Shakespeare described the world as a stage. The Yorubas describe the world as a market. The Yoruba phrase “oja ni aye” is loaded with metaphorical and spiritual connotations.
However, it’s allusion to the world as a place where people transact, negotiate, congregate and express the full range of human emotions everyday is a deliberate and useful description of the essence of a market place – the centre of commerce in Nigerian society.
Markets are as old as civilisation itself. In Nigeria, public markets are central to the economic , social and political life of the nation.
As a small child growing up in Ile ife, I was familiar with all the big markets; Oja Oba, Oja Ife and Oja Ogunsua. My favourite certainly was Oja oba. Every single day, the crowds thronged.
Despite the muddy roads and haphazardly arranged wooden tables, this market had it all; stalls brimming with the freshest of farm produce, colourful racks of imported fabrics and household items of all shapes and sizes. My friend and I were particularly drawn to the secondhand clothes shop which drew all the university students in large numbers.
Today, I never tire of being in a market. Whether I am buying, haggling, shouting, watching others shout, or simply just feeding my peculiar obsession for all things strange and quirky, my fascination is formidable. I have often watched in awe the butchers work with precision and speed carving up fresh meat to feed millions across restaurants and homes all over the country.
To be inside a market, is to be part of a continuous hum of human activity throughout the day.
And just as in the world you have specifics of time, context and history, so it is for markets. If you are looking to sell or buy particular items in Nigeria, famous markets to visit include: Deidei market in Abuja for cattle, and building materials, Gbagi fabric market in Ibadan, Alaba International market Lagos for electronics, Idumota motor spare part market in Lagos Island, Ida mushroom Market in Yala cross river state. In truth, there is a market to procure anything you need for whatever purpose – you just need to have the funds.
It’s everything. The colour. The smell. The audacity of the market women and the brazen confrontation of the buyers. It’s the large stores with the bulging shelves of imported cookware and the ramshackle stalls with the strangest roots and herbs. It`s the unforgiving nature of the hustle, the sweat, the smiles, the drama, the congregation of strangers tightly pulled together in a small space and the spectacle that inevitably ensues.
But more than all, it’s the deep respect for the labour of very ordinary people making a living in what is increasingly a hard existence. And of course the rest of us, a stream of humanity moved by similar needs.
Every market you visit locally in any part of the country will provide you with a visual feast. You will find all the best produce money can buy from yams to vegetable, to grains and oils; rows on rows of foodstuff both locally produced and imported. This fact though is laced with a disturbing and sad reality. Many people are starving. They simply cannot afford these gallery of food items which seem so readily available at first sight.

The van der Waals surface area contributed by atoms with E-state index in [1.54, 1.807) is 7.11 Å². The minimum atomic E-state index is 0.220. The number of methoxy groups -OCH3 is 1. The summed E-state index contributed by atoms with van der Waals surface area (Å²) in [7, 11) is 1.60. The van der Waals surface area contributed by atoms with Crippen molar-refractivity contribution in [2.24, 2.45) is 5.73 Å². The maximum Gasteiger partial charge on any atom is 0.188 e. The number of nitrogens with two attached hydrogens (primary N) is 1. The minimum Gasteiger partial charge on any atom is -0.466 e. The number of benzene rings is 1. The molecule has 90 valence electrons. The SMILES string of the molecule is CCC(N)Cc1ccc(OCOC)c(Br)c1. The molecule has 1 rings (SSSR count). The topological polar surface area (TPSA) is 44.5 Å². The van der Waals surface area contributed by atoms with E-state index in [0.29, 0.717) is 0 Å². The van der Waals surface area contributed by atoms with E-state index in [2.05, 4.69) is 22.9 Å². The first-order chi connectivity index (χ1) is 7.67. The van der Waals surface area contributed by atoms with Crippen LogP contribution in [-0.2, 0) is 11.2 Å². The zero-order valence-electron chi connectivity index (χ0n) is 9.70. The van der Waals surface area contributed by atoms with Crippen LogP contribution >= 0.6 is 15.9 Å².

Only recently, the Speaker of the House of Representatives admitted what every Nigerian in the country already knows: many people are unable to feed themselves in the most basic way. And many do not have a way out of this state of abject poverty. The tragedy of this for a nation is apparent. And the government seems equally overwhelmed. Herein lies the bitter irony.
How is it that in a country abundant in every kind of fresh produce and baskets of food, there are millions waking up and falling asleep without food in their bellies? These include many who are hawking and selling in streets and markets accross the country.
It’s a sad fact. Nowadays,I am less naïve about the real struggle it takes for people to make a living. The struggle to come out every day rain or shine, set up your stall and hope that you sell or indeed buy enough to support yourself and your family.
With a population of 180million, selling is the quickest way to make money. The proliferation of local markets all across Nigeria probably attests to the populist view that everybody sells something in Nigeria.
In my opinion, these local markets sustain the nation. They are the hubs where everybody can participate in one of the oldest social activities known to man- buying and selling. These markets dotted across every village, town and city stock all the food and essential commodities which 180million people need to survive and live.
These markets are a phenomenon to be celebrated. Its men, women and children are the heroes among us.
And for any government who cares about its citizens, more needs to be done. Basic infrastructure- fire protection, hygienic facilities, decent amenities must be in place in all these markets to protect the hardworking men, women and children who pour out to fill its stalls every day.1